Now you can learn all about the fascinating history of Lancaster castle

The Castle, one of Lancaster's magnificent landmarks. Photograph reproduced by kind permission of the Duchy of Lancaster
The Castle, one of Lancaster's magnificent landmarks. Photograph reproduced by kind permission of the Duchy of Lancaster
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Lancaster Castle, the majestic landmark on the city’s skyline, is a familiar sight to local people.

It represents a rich tapestry of history including Roman forts, a medieval stronghold, a harsh legal system – and 
now it provides an intriguing 21st Century tourist attraction.

Lancaster Castle in the days when it was a prison ' the photograph shows what was A-wing. Photograph reproduced by kind permission of the Duchy of Lancaster.

Lancaster Castle in the days when it was a prison ' the photograph shows what was A-wing. Photograph reproduced by kind permission of the Duchy of Lancaster.

But did you know just quite how fascinating Lancaster Castle really is?

It is home to a myriad of amazing tales…

lIn 1322, the army of the Scottish king Robert the Bruce ventured across the sands of Morecambe Bay and attacked the castle

lIn August 1612, Lancaster Castle was the site of a famous trial of ‘witches’.

The magnificent Shire Hall at Lancaster Castle. Photograph reproduced by kind permission of the Duchy of Lancaster

The magnificent Shire Hall at Lancaster Castle. Photograph reproduced by kind permission of the Duchy of Lancaster

But are you aware that was the first time in England that people were found guilty of being in league with the devil?

*Convicts who were sentenced to transportation had to walk in chains all the way to the Channel Ports

*The castle still has a panopticon, an architectural feature that allowed a small number of warders to monitor many prisoners.

*Three German Prisoners of War who died at the castle were granted funerals with military honours when they died in the flu epidemic of 1919.

C-wing which was also the female penitentiary at Lancaster Castle. The last major extension to Lancaster Castle was the Female Penitentiary built in 1821. Designed by Joseph Gandy, it drew heavily on Jeremy Bentham's 'panopticon' concept for the labour-saving supervision of prisoners. The panopticon is semi-circular and contains five tiers of cells, each with a window. These cells lead off curved internal galleries and are visible across an open space from the central control room. Photograph reproduced by kind permission of the Duchy of Lancaster

C-wing which was also the female penitentiary at Lancaster Castle. The last major extension to Lancaster Castle was the Female Penitentiary built in 1821. Designed by Joseph Gandy, it drew heavily on Jeremy Bentham's 'panopticon' concept for the labour-saving supervision of prisoners. The panopticon is semi-circular and contains five tiers of cells, each with a window. These cells lead off curved internal galleries and are visible across an open space from the central control room. Photograph reproduced by kind permission of the Duchy of Lancaster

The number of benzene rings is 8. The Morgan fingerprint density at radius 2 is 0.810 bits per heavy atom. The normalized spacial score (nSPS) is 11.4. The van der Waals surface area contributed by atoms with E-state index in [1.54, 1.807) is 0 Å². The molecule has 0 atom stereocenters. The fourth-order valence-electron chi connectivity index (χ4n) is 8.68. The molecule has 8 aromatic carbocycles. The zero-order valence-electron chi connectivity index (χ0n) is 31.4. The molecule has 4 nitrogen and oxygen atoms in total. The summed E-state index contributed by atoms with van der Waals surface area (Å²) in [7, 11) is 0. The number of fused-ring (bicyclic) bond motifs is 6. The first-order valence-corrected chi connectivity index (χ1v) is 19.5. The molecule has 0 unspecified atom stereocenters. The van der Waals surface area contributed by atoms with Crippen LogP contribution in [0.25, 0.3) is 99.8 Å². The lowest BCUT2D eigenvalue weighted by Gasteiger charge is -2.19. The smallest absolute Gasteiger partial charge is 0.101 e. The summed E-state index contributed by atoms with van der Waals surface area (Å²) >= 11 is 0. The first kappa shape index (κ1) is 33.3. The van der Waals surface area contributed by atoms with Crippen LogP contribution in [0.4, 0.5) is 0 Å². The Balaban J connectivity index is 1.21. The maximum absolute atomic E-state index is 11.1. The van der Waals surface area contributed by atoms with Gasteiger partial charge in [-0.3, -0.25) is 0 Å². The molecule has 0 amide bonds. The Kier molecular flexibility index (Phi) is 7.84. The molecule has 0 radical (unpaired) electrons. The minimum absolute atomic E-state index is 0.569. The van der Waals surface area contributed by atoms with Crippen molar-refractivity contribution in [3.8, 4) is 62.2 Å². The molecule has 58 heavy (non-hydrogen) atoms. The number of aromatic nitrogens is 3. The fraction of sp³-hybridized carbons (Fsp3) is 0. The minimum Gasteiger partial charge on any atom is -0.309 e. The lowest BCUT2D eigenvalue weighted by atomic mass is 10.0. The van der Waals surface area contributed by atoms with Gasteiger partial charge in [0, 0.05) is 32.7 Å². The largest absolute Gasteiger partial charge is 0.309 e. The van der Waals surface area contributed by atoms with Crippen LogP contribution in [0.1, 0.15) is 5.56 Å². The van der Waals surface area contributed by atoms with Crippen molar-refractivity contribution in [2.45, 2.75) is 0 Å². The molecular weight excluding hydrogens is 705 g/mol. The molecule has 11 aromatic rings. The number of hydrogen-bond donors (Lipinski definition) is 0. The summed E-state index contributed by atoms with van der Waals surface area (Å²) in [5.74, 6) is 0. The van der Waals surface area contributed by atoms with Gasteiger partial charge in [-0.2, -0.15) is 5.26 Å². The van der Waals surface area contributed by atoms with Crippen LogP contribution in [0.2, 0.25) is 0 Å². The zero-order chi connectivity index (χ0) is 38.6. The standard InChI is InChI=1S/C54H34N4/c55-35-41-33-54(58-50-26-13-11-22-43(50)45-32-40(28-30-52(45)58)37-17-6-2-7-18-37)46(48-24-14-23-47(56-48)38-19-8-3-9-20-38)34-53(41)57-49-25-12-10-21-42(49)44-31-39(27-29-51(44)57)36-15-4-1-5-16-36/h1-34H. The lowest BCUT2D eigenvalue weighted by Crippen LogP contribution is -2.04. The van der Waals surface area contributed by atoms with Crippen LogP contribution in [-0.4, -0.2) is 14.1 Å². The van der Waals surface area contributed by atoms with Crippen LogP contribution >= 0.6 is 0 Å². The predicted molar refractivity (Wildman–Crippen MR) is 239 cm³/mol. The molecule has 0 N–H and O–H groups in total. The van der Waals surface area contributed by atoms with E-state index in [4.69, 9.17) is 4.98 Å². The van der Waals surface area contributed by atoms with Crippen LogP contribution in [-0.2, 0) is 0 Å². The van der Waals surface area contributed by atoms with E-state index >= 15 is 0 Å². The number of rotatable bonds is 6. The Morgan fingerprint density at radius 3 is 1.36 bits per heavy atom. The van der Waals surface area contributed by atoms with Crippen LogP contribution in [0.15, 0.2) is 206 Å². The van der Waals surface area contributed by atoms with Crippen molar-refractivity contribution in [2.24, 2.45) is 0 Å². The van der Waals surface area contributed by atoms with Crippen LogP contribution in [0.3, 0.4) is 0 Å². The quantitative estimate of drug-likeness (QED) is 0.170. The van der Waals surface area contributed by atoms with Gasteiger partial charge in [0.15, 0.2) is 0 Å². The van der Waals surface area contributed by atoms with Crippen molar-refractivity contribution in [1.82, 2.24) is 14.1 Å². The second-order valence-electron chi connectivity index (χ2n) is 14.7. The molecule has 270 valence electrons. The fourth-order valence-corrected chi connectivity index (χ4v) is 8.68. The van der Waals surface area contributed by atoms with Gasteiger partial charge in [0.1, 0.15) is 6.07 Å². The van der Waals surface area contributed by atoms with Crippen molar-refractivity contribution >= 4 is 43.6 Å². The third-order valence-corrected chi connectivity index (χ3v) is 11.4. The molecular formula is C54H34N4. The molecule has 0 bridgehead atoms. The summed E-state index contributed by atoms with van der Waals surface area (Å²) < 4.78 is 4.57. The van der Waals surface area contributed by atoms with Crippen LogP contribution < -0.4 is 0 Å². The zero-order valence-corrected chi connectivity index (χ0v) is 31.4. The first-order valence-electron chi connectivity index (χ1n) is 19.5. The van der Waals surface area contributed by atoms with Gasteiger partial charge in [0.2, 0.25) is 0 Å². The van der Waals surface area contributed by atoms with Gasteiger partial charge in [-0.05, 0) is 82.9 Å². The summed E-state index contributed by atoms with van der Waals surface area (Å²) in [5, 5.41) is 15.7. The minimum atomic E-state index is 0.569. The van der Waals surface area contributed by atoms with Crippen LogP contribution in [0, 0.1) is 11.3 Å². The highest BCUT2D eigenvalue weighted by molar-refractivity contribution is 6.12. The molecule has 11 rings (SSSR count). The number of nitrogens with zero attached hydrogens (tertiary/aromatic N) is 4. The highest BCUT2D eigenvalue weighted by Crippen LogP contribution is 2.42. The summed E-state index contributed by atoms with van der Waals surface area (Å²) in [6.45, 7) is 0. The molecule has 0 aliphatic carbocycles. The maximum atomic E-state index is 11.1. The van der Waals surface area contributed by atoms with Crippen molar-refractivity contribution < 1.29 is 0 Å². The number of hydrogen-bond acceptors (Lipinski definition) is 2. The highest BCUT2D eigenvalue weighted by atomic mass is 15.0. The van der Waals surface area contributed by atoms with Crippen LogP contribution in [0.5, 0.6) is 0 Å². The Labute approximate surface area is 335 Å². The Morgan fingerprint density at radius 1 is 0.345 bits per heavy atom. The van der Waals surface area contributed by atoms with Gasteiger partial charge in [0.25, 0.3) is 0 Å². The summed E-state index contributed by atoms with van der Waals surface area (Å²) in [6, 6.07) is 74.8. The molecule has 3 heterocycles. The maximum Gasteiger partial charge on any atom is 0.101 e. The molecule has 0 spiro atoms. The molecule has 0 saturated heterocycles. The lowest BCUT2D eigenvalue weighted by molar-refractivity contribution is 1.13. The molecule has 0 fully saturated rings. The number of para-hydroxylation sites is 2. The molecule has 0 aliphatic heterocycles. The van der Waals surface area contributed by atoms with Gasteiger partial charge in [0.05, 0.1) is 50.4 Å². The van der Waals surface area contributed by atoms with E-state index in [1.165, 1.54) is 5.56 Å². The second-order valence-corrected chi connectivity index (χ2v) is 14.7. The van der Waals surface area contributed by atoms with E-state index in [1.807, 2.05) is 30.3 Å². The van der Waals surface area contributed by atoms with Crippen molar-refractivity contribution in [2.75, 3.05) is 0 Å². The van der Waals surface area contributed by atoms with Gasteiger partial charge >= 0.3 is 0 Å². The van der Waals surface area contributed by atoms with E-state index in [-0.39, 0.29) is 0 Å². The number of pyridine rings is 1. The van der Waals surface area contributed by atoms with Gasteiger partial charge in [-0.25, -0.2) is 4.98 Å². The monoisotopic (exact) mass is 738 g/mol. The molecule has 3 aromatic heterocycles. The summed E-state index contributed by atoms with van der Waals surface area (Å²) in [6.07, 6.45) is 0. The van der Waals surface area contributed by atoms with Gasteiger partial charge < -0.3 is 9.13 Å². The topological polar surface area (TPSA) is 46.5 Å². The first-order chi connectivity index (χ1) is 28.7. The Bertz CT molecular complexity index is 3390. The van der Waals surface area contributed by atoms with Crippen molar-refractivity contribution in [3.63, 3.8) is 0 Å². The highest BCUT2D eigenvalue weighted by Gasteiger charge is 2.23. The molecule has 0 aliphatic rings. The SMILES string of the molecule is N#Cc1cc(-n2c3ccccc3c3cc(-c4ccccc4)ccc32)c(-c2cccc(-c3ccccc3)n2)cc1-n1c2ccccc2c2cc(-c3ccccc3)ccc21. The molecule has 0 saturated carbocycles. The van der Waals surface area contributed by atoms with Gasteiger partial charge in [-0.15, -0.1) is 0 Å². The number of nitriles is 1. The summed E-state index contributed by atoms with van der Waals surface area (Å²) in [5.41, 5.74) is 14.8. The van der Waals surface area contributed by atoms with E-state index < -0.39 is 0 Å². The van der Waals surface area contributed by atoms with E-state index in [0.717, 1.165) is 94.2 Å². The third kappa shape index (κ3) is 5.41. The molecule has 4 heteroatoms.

These are just some of the captivating stories that are explored in ‘Lancaster Castle and Northern English History: the View from the Stronghold’, a free online course available on FutureLearn, the social learning platform.

Created by the Regional Heritage Centre in Lancaster University’s History Department, this Massive Open Online Course (MOOC) is attracting attention from around the world.

It takes an innovative approach to studying northern English history, using Lancaster Castle as a microcosm of broader trends in regional history across two millennia – from the Romans to the 21st Century.

Registration is open now, and the course starts on Monday October 29.

C-wing which was also the female penitentiary at Lancaster Castle. The last major extension to Lancaster Castle was the Female Penitentiary built in 1821. Designed by Joseph Gandy, it drew heavily on Jeremy Bentham's 'panopticon' concept for the labour-saving supervision of prisoners. The panopticon is semi-circular and contains five tiers of cells, each with a window. These cells lead off curved internal galleries and are visible across an open space from the central control room. Photograph reproduced by kind permission of the Duchy of Lancaster

C-wing which was also the female penitentiary at Lancaster Castle. The last major extension to Lancaster Castle was the Female Penitentiary built in 1821. Designed by Joseph Gandy, it drew heavily on Jeremy Bentham's 'panopticon' concept for the labour-saving supervision of prisoners. The panopticon is semi-circular and contains five tiers of cells, each with a window. These cells lead off curved internal galleries and are visible across an open space from the central control room. Photograph reproduced by kind permission of the Duchy of Lancaster

The creation of the course has been supported and facilitated by the Duchy of Lancaster, the owner of Lancaster Castle.

Other organisations have also been involved, notably Lancashire Museums Service, who operate daily tours at the castle.

There is no need for prior experience or formal qualifications to undertake the course. For free registration please go to: www.futurelearn.com/courses/lancaster-castle/